Rick Santorum’s a Racist


Talking Points Memo reports that Rick Santorum’s reaction to the horrific act of racial terror in Charleston, which claimed nine innocent victims, was to call it an “assault on religious liberty.”

If TPM’s reporting is accurate, Santorum just defined himself as a racist. He knows what the shootings were about. We all know. For Santorum to ignore the reality here and try to characterize it as something it’s not goes beyond the day-to-day intellectual dishonesty we hear from politicians and the media.

This is just a guess, but I have to think that African-Americans hearing Santorum’s remarks would react in a manner similar to how Jews react to holocaust denial. As well they should. The difference between Santorum’s remarks and holocaust denial is only a matter of degree and blatancy.

And Santorum is not alone. Whether it’s an act of police brutality, an act of white on black terror, or stunningly offensive remarks by a public official, too many in the media and too many politicians are unwilling to confront the subject of racism in America head on.

And that unwillingness is itself racist.


  1. Despite the fact that Dylann Roof has confessed to authorities to shooting and killing nine people this week, and told investigators that he wanted to start a race war, http://myfox8.com/2015/06/19/charleston-shooting-suspect-dylan-roof-confesses-to-killing-9-people/, in addition:

    “Authorities say he apparently was motivated by hate, telling the African-American congregants, “You rape our women, and you’re taking over our country.”

    It’s more how the shooting came to be, and the events that precipitated it.

    Roof’s roommate, Joey Meek, told ABC News that Roof “was big into segregation,” and was plotting for six months.

    “I think he wanted something big like Trayvon Martin,” Meek told the network. “He wanted to make something spark up the race war again.””

    Charles Pierce reports that J.E.B.(!), speaking at the Faith and Freedom Summit today said, “It was a horrific act and I don’t know what the background of it is, but it was an act of hatred.” When pressed again about whether race motivated the attacks, Bush said, “I don’t know. Looks like to me it was, but we’ll find out all the information. It’s clear it was an act of raw hatred, for sure. Nine people lost their lives, and they were African-American. You can judge what it is.” http://www.esquire.com/news-politics/politics/news/a35854/jeb-takes-a-dive/.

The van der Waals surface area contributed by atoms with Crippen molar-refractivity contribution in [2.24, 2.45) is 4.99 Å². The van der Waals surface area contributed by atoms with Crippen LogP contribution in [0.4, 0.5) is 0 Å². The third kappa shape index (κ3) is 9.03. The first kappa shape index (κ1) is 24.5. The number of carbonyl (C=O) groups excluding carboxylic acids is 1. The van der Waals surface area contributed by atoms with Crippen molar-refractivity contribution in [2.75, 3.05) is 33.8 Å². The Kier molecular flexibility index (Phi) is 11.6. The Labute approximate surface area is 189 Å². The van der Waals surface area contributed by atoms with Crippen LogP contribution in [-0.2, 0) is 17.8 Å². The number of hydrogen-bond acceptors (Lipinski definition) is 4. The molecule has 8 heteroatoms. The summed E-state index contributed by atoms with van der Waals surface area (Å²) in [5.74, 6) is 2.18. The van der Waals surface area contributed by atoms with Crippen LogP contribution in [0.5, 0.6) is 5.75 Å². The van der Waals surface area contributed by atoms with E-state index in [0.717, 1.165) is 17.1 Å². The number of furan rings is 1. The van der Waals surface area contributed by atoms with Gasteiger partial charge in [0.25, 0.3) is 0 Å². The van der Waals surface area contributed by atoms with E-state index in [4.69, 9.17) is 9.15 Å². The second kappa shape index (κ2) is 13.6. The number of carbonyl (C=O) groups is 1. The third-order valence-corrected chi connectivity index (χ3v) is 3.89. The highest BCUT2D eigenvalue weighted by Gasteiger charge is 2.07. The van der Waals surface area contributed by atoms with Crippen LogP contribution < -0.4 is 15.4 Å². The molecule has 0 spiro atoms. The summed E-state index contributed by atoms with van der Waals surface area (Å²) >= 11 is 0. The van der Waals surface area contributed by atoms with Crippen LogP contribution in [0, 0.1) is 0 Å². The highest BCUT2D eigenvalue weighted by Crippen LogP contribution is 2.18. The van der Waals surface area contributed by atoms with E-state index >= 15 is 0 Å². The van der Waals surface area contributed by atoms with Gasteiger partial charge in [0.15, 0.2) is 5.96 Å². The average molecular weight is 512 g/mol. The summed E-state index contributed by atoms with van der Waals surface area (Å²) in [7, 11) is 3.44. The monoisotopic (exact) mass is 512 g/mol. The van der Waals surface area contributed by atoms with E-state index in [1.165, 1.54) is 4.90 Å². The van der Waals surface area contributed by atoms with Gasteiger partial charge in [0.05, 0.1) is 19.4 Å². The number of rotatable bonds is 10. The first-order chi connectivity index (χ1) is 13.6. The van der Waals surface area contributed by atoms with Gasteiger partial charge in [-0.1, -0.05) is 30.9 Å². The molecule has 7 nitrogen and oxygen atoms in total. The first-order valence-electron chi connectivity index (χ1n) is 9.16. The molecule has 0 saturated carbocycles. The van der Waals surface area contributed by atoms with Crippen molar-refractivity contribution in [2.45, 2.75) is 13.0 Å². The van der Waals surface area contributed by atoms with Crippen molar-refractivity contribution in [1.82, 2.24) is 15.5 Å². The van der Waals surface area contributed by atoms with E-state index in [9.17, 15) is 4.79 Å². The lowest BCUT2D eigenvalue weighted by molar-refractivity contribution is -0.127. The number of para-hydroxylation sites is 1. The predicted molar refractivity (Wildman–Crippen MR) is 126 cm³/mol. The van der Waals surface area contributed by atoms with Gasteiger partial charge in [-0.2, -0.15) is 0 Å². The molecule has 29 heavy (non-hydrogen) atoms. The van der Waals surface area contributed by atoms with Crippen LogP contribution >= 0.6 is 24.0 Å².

Aurin Squire opines at Talking Points Memo about “Why Conservatives Still Won’t Admit That Charleston Was a Racist Crime.” http://talkingpointsmemo.com/livewire/jeb-bush-charleston-shooting-remarks.

  2. Later, after the meeting, Kyl explained why he hadn’t taken a stand upon hearing the racist remark. “It was an ugly thing to say,” Kyl admitted, “but what are you going to do? . . . We need her, and those like her, to win.” There are some kinds of weak-kneed, sniveling sons of bitches that you don’t have to be in order to win election to the Senate or anyplace else.


  3. Not a big fan of Santorum, Bob, but in this case Talking Points reported his comments totally out of context.
    He clearly identified the act as a crime of hate telling Piscopo, ““You just can’t think that things like this can happen in America. It’s obviously a crime of hate. Again, we don’t know the rationale, but what other rationale could there be? You’re sort of lost that somebody could walk into a Bible study in a church and indiscriminately kill people.”
    Here is the interview: http://am970theanswer.com/Shows/L1673 Santorum’s remarks start around the 27 min. mark.

    • You’re sort of missing the broader point, Dang. It’s not about Santorum. And the problem is the conscious refusal to use the words “racist” and “racism.” Speaking about “hate crimes” before digressing to attacks on religious freedom don’t cut it. There’s a reason for the careful choice of words here. Santorum may not approve of racism, but he doesn’t want to turn away the racist vote. And that’s despicable. My title on this one really was an attention grabber. Santorum was used to make a much broader point. Santorum himself is a irrelevancy, don’t you think?

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